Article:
So, while recording names in the catalogue is certainly a worthwhile addition, the facial recognition aspect seems more of a distraction – as well as a processing hog. It also dazzles the unwary user into overlooking that the identification data is stored only in the catalogue and can’t be saved back to the files or to XMP sidecars. Apple (and McCreate) have failed to notice that almost a year ago the IPTC introduced the Person Shown field and that in any case the XMP concept allows anyone to add their own metadata. So face data is only available so long as you keep using Aperture – from a DAM perspective, that’s not very good practice.
Metadata – finally it reads from sidecar files
It was always odd that Aperture couldn’t read sidecar XMP files, yet was always able to write them when you exported duplicates of your originals. This meant it was easy to abandon Aperture and take your keywords and other metadata with you, but much harder to import existing sidecar-based metadata if you were coming the other way. Aperture 3 has rightly corrected this imbalance and can now read metadata from sidecar files. Good move.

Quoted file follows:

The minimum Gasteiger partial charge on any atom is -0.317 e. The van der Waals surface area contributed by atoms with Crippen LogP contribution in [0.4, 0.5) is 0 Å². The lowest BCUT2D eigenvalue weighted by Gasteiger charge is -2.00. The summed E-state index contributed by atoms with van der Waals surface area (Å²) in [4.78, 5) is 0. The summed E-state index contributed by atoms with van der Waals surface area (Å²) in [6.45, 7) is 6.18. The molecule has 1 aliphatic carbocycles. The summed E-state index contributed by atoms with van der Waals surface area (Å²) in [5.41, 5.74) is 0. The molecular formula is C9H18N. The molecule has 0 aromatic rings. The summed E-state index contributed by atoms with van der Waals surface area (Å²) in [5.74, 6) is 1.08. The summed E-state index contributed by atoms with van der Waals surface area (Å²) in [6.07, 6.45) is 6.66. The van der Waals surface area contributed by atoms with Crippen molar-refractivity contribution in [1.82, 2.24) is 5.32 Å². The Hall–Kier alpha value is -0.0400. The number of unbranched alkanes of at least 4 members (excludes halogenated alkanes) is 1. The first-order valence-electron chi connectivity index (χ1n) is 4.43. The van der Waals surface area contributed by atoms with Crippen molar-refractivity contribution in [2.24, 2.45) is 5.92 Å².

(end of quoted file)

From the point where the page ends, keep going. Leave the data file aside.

What ever happened to never touching your raw files?
Another interesting detail is that it looks like Apple have gained access to camera makers’ proprietary file information. This certainly has benefits – I like View > Show Focus Points.
But the surprise is they have also used this access to write IPTC metadata directly back into your raw files. That’s a brave decision, as Nikon’s amazingly-unreliable SDK used to be a great way to corrupt your pictures. And it’s also quite a big about turn – remember how loudly Aperture once promised to leave your raw files untouched?
Also see David Rieck’s important article issues with how Apple Aperture 3 writes metadata, to which I linked yesterday. It highlights major weaknesses in how Aperture preserves metadata that’s already in your pictures – when it writes back metadata entered in Aperture, that existing metadata can be lost.